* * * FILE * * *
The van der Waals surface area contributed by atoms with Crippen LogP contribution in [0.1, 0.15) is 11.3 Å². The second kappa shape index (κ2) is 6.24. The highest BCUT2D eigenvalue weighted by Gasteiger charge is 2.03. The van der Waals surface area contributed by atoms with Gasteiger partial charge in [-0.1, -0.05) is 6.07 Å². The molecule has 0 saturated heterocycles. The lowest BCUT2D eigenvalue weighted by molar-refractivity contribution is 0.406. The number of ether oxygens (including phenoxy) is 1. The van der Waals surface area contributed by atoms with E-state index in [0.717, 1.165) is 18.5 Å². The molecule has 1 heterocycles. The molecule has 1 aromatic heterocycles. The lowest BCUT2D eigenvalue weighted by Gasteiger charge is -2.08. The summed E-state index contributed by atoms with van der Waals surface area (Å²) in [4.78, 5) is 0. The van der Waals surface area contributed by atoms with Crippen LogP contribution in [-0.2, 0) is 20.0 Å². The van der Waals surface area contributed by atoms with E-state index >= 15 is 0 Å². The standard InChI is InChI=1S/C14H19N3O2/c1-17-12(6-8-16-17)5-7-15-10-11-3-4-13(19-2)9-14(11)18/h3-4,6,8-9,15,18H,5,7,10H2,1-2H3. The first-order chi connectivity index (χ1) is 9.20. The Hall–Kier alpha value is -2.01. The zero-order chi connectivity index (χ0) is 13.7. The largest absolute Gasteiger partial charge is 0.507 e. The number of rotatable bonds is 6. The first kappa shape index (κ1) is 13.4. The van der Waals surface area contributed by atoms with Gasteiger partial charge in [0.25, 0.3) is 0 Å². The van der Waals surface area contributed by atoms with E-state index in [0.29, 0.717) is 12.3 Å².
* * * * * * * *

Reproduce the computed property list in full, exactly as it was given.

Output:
The van der Waals surface area contributed by atoms with Crippen LogP contribution in [0.1, 0.15) is 11.3 Å². The second kappa shape index (κ2) is 6.24. The highest BCUT2D eigenvalue weighted by Gasteiger charge is 2.03. The van der Waals surface area contributed by atoms with Gasteiger partial charge in [-0.1, -0.05) is 6.07 Å². The molecule has 0 saturated heterocycles. The lowest BCUT2D eigenvalue weighted by molar-refractivity contribution is 0.406. The number of ether oxygens (including phenoxy) is 1. The van der Waals surface area contributed by atoms with E-state index in [0.717, 1.165) is 18.5 Å². The molecule has 1 heterocycles. The molecule has 1 aromatic heterocycles. The lowest BCUT2D eigenvalue weighted by Gasteiger charge is -2.08. The summed E-state index contributed by atoms with van der Waals surface area (Å²) in [4.78, 5) is 0. The van der Waals surface area contributed by atoms with Crippen LogP contribution in [-0.2, 0) is 20.0 Å². The van der Waals surface area contributed by atoms with E-state index >= 15 is 0 Å². The standard InChI is InChI=1S/C14H19N3O2/c1-17-12(6-8-16-17)5-7-15-10-11-3-4-13(19-2)9-14(11)18/h3-4,6,8-9,15,18H,5,7,10H2,1-2H3. The first-order chi connectivity index (χ1) is 9.20. The Hall–Kier alpha value is -2.01. The zero-order chi connectivity index (χ0) is 13.7. The largest absolute Gasteiger partial charge is 0.507 e. The number of rotatable bonds is 6. The first kappa shape index (κ1) is 13.4. The van der Waals surface area contributed by atoms with Gasteiger partial charge in [0.25, 0.3) is 0 Å². The van der Waals surface area contributed by atoms with E-state index in [0.29, 0.717) is 12.3 Å².